David’s enemies were real. He wasn’t merely possessed of a need to employ self-improvement slogans like “mind over matter.” At verse 10 his enemies surrounded him on all sides. At verse 12 he describes them as surrounding him like a bunch of killer bees. At verse 13 he declared, “I was pushed hard, so that I was falling.”

It doesn’t require a military background to understand this sense of siege, of attack, of conflict and frustration. I have seen it in my friends. I see it in some of you from time to time. I see it in myself. It is part of the human condition, like breathing and eating and sleeping. Fear, conflict, and anxiety come with the task of being human. Most people I talk with don’t name some single gigantic evil enemy or force that is out to get them. Most people, most of my friends, and I, most of the time, don’t feel that there is a single pursuer after us. But we know the feeling sometimes of being surrounded by swarming bees coming from every direction, defying the meager protection of our hapless arm waving. They are little anxieties, small burdens and complaints. It would be better to have one big, clear, visible enemy with whom we could contend once and for all. But life rarely works that way. Insidious little claims on our spirits wear us down in our inability to isolate them and fight each one off.

The kind of fear of which this text is speaking is not the fear of death. It is the fear of life: fear of living, fear of the consequences of the next breath, the next hour, the next hour’s encounter. What will be the next impossible demand placed upon us? Will it be before sunset tonight that somebody will ask of us what we cannot possibly do? Tomorrow will someone say something we would rather not hear? Will the mail bring not tidings of great joy, but the dreadful news that the IRS is interested in us? It is fear of life and its consequences that puts us into a state of paralysis.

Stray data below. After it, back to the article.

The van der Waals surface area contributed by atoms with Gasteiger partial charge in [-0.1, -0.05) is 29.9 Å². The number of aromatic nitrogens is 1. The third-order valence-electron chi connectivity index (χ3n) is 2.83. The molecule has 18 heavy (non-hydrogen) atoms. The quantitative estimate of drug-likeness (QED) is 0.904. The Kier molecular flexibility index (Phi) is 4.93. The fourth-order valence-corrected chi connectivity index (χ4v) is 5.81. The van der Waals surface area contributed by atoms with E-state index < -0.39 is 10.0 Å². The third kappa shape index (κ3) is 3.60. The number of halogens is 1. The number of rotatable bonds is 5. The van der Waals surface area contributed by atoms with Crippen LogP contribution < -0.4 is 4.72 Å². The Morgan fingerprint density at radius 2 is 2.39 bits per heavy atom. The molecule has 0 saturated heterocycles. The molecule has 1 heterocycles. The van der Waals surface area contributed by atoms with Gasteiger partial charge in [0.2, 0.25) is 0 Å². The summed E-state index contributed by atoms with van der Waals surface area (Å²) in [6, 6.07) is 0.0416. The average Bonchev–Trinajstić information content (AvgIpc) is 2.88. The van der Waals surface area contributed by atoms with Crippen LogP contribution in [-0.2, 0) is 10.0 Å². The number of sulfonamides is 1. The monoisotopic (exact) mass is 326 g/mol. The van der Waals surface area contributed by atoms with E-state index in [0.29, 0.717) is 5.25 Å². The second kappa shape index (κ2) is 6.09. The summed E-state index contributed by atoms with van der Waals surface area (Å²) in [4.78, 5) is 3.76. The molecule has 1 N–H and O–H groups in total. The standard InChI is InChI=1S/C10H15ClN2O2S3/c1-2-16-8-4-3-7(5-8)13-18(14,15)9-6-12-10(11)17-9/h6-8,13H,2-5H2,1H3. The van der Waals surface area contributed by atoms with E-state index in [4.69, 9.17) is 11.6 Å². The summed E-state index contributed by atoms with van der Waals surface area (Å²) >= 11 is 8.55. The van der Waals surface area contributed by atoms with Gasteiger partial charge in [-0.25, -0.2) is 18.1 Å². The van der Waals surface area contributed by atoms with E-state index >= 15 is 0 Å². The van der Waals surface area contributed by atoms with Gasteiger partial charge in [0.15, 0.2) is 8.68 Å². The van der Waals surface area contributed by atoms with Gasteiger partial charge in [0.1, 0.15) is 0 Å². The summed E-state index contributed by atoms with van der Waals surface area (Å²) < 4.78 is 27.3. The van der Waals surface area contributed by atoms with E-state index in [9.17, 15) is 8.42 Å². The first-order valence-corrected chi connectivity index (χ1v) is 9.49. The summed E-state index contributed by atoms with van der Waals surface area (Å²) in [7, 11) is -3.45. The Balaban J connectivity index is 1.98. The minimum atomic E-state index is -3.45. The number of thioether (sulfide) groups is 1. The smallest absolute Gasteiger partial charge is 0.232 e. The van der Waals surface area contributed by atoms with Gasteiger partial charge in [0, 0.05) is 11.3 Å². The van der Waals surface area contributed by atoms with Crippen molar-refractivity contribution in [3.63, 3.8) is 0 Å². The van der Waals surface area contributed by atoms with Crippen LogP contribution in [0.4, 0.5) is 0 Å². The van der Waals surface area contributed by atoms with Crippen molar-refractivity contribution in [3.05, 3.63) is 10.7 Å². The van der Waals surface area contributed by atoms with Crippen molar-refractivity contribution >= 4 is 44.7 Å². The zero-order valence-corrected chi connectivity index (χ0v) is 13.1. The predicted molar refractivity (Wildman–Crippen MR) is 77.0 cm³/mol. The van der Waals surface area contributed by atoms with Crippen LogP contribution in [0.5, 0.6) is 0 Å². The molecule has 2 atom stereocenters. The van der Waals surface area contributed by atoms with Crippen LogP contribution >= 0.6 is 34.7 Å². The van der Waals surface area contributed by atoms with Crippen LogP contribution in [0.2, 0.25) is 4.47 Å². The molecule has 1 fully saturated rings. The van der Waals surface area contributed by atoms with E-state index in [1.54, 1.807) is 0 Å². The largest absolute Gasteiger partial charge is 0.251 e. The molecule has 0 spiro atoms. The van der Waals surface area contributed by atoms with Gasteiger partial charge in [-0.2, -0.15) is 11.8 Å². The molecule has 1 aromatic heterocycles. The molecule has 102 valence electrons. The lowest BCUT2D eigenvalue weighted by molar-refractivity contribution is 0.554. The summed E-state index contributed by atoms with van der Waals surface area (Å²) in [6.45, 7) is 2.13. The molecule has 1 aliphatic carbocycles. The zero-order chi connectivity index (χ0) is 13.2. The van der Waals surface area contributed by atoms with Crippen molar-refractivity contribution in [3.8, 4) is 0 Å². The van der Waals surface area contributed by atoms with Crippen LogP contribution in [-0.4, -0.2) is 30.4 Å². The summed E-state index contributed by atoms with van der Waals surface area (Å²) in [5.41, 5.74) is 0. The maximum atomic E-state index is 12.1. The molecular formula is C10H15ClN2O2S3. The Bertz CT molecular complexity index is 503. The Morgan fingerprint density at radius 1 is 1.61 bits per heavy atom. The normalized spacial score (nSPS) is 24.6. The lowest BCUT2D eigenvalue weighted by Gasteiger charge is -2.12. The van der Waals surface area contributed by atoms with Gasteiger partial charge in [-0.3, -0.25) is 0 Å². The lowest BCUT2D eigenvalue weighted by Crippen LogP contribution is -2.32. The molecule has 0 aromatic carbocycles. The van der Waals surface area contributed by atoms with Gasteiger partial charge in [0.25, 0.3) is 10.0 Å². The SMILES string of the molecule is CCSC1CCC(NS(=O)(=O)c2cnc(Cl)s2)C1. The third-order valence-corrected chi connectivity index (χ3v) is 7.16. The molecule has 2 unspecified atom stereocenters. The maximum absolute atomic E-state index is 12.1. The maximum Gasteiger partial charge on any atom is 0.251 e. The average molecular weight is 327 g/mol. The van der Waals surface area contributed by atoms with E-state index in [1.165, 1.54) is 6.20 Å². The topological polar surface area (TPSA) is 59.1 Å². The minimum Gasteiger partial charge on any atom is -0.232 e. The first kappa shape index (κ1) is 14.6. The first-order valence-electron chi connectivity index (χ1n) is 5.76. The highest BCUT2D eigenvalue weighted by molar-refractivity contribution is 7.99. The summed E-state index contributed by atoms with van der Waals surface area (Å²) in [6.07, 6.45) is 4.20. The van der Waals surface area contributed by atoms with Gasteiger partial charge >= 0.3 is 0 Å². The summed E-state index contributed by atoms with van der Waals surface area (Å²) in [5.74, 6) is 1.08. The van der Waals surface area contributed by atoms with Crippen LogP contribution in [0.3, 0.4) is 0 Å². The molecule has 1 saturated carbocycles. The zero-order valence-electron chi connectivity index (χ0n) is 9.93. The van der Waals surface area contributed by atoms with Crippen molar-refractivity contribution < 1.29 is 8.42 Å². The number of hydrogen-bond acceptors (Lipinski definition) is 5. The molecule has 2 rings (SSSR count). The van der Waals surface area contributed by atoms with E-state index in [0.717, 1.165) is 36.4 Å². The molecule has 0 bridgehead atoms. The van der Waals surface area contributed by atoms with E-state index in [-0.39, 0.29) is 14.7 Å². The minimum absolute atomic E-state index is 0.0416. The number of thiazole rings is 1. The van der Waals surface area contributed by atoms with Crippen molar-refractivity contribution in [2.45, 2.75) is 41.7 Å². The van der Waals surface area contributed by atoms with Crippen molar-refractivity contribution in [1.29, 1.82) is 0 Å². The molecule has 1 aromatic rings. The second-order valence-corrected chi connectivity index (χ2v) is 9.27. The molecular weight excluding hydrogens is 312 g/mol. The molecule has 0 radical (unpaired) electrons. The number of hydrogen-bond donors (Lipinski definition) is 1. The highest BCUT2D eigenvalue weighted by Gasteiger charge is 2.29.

The fear of life means that most people dare not live fully or freely, but rather live what Henry David Thoreau called, “... lives of quiet desperation, (going) to the grave with the song still in them,”[3] lives in which we exist perennially on the defensive, anticipating a life in which, as an old proverb says, sorrows never come singly and joys never come in pairs.

In the services during the coming week we will be given reason to remember why fear entered into the hearts of the disciples following the hurrahs of Palm Sunday. On Thursday, we will celebrate the supper which Jesus instituted with his closest disciples, only to be reminded the next night that it took so little to cause them to flee in fear. And it is fear of life that drives so many of us into the darkest recesses of our own private anxieties and fears, showing all the signs of life lived in the shadows out of a fear of life itself: Depression, gloom, stress, morbidity, all the things the psalmist also marked elsewhere as signs of life lived in the valley of the shadow of death. In Jesus’ ministry prior to his resurrection, the disciples were almost uniformly weak-kneed, frightened of their own shadows, and rarely ever understood Jesus’ ministry or his words except on levels closest to the surface. That describes pre-Easter people pretty well.

I recall a David Frost interview with Nelson Mandela that was broadcast several years ago. Mandela was asked about the key to his success in helping a thoroughly racist South Africa move, mostly peacefully, from segregation and apartheid to peace and cooperation among the races. What, the interviewer wanted to know, was his formula for such peace? Mandela replied that it would not be diplomacy, or military might, or economic power that would guarantee peace and a shot at prosperity for his troubled country. It would be “the death of fear, the fear of oneself, the fear of the other, the fear of the unknown, the fear of the everyday circumstances of one’s life: white, colored, and black. The death of fear would be the beginning of new life.”[4]

As much as we look toward the resurrection of Jesus on the Sunday after today, we also look in his raised life for the death of fear and the renewal of hope and possibility for ourselves, and for our world.

copyright © 2010 Robert J. Elder

[1] My thanks to Peter Gomes, whose Harvard chapel sermon, “The Death of Fear,” (Pulpit Digest, March/April 1995) has had a great impact on my thoughts about, and my work on, this psalm.
[2] Ibid.
[4] Ibid., Gomes sermon.